I talk to my best friend–whenever we both can. My best friend is at his “big boy job” in a city away from home. We get on the phone and we talk for hours–normally 2-3–and if I close my eyes, I am back in a dorm room. Just like high school, when you leave college, you find out who your real friends are. You learn that you make time for people who you care about–even if you are teaching two classes, preparing for a master’s exam, applying to grad schools, all while attempting to have a social life. Or if you are a man, at the beginning stages of a fantastic career who has been traveling so much his head is about to spin–you make time for the people who remind you how to be you. When I feel isolated, I go to him because he is a reminder that there is at least one person beyond my family that gets me.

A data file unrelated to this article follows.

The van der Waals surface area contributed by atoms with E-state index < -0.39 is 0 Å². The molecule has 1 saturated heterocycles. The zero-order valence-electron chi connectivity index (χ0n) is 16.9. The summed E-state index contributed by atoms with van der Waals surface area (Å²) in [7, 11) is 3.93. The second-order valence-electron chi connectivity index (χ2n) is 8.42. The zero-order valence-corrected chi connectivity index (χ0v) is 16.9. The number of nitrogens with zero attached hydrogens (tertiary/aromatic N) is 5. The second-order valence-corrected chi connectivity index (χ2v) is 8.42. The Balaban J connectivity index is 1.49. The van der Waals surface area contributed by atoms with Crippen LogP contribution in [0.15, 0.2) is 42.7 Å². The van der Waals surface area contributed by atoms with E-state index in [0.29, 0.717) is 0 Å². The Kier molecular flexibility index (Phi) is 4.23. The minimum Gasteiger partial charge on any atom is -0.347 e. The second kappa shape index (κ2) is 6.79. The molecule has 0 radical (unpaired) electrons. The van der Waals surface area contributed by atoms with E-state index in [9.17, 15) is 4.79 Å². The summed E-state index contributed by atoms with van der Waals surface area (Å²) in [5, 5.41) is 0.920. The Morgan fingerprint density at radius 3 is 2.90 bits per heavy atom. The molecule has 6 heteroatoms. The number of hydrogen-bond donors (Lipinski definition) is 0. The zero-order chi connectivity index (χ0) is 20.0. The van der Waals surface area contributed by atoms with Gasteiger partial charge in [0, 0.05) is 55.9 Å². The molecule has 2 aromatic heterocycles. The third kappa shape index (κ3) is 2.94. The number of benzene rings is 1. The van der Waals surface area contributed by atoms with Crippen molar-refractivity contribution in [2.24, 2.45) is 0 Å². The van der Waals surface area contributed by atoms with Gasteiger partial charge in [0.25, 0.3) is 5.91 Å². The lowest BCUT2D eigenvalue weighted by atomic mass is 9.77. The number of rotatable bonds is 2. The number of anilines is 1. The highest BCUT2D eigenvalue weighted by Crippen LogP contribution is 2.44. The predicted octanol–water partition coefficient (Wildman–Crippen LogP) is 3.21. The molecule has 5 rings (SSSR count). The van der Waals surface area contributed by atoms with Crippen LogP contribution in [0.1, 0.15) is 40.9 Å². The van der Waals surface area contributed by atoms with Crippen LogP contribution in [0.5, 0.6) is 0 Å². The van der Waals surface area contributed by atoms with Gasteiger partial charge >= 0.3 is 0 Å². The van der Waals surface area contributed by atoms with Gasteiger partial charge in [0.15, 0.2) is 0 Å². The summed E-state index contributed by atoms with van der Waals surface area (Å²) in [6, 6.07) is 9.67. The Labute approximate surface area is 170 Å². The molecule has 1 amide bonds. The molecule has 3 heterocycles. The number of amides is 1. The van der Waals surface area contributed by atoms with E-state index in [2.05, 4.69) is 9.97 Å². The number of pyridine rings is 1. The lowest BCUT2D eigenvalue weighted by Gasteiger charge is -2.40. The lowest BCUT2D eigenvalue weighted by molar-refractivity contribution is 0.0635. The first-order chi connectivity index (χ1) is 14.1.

I learned how to cook. OKay, so I got diagnosed with Celiac right after leaving college–so I really had no choice in this one. But–I poured myself into learning how to cook for myself and how to make meals that make me happy and healthier.

I depended on Tess–a lot. Tess is a constant reminder that I am not alone. She definitely has pulled her weight as a service dog and as an emotional support animal. She may not be cuddly, but she knows when to show her love when needed.

I keep in contact with the mentors that I had at Marietta and make sure that when I am home–I get to see them for pizza or coffee or homecoming reunions.

I also, try to remind myself to breathe. That it is okay to watch Netflix, read for fun, or go out with friends for my mental health.

I remind myself to be myself as I meet new people and try to be friends with them. That I don’t have to pretend to like what they do or pretend to be someone other than my fabulous, sarcastic self.